True Blood

It's Halloween week, so for all the fangbangers out there, we find out more about the licensing plans for the latest HBO hit.
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HBO is that rarest of beasts – any genre of programme it turns its hand to is a critical and commercial success: Sex and the City, The Wire, Entourage, Flight of the Conchords, The Sopranos, Six Feet Under and, now, True Blood.

I have to admit being ever so slightly addicted to the first season on FX: it’s weird, wonderful, slightly disturbing in parts, but eminently watchable. And it seems like I’m not the only one who thinks so.

For those who don’t know, True Blood takes place in the not too distant future, where vampires are freely living among humans thanks to the invention of mass-produced synthetic blood meaning they no longer need them as a nutritional source. The show follows the romance between waitress Sookie Stackhouse (Anna Paquin), who can hear people’s thoughts, and 173 year-old vampire Bill Compton (Stephen Moyer).

In the US, the second season of True Blood averaged 12 million viewers per episode across all HBO platforms, making it the network’s most watched series behind The Sopranos.

Meanwhile, in the UK, the first season has already aired on FX and begun its run on Channel 4 in early October. It went straight to number one on the iTunes UK TV episode chart for ten consecutive weeks, outselling new titles which broadcast on much higher profile channels such as Gossip Girl (ITV2) and House (Sky 1).

“[True Blood] has all the qualities – flair, fantasy and sex appeal – that we associate with the vampire genre, but it adds the trademarks that HBO is known for; intelligence, originality and style,” says Rob Wijeratna, joint managing director at Rocket Licensing, the agency responsible for the True Blood licensing programme in the UK. “It’s an irresistible combination with mass appeal among a wide demographic, making it a significant licensing opportunity. True Blood is one of HBO’s most exciting franchises to date and provides a multitude of opportunities for products that reflect its popularity and originality that transcends beyond the television screen.”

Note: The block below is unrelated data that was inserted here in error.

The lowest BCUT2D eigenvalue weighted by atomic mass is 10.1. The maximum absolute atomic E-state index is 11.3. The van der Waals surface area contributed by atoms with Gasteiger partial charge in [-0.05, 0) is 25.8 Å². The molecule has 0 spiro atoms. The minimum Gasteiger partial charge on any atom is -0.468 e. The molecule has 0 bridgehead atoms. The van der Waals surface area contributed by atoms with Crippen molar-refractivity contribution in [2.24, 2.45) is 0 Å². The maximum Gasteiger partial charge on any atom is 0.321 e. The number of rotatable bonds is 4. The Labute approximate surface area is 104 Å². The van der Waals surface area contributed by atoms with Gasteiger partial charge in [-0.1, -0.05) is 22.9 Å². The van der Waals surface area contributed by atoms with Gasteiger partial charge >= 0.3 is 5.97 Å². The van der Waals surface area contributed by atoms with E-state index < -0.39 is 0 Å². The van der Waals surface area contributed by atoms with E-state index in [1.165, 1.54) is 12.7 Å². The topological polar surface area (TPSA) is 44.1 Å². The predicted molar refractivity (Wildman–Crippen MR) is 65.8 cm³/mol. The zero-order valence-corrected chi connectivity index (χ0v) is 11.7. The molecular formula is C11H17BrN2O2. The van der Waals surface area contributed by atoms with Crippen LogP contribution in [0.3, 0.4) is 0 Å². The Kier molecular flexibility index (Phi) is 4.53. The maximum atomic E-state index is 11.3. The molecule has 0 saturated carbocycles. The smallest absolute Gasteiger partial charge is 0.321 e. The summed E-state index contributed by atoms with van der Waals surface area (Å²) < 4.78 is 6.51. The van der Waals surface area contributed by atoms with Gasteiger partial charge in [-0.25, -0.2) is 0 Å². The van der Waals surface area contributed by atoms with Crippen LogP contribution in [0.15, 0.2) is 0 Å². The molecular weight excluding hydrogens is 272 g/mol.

The firm is targeting a number of key product categories including apparel, accessories, paper and stationery, homewares, gifts, collectibles and PC accessories. Bravado is already on board for t-shirts and sweatshirts, along with Danilo for calendars and cards and GB Eye for posters, prints, badges and postcard packs. The next wave of product will then tie in with the second series and DVD in 2010.

“The show’s popularity and appeal, to both a core target market from ages 18 to 30 across both genders and a significant primary market among over 30s, should further boost our licensing initiatives,” Wijeratna continues.

Due to the adult content of the show, however, product won’t be aimed at the under 18s and will not be suitable for the whole of the High Street. Key retail tie-ins will be planned where suitable though, including exclusive product offerings, in-store cross category displays and seasonal activity, including around Halloween.

Even though True Blood has the HBO heritage, there are still a lot of vampire-themed brands around at the moment, but Wijeratna is confident of achieving product stand out. “By keeping true to the brand we’ll ensure that all product, whether a t-shirt or glassware range, reflects the innovative, high quality and truly unique nature of HBO’s original properties and franchises.”

And where does he see True Blood as a licensed property in five years time? “Still engaging consumers and performing at key retailers, with new and innovative product. Furthermore, the Halloween seasonal gifting period gives us a great opportunity to really establish True Blood as a perennial favourite.”

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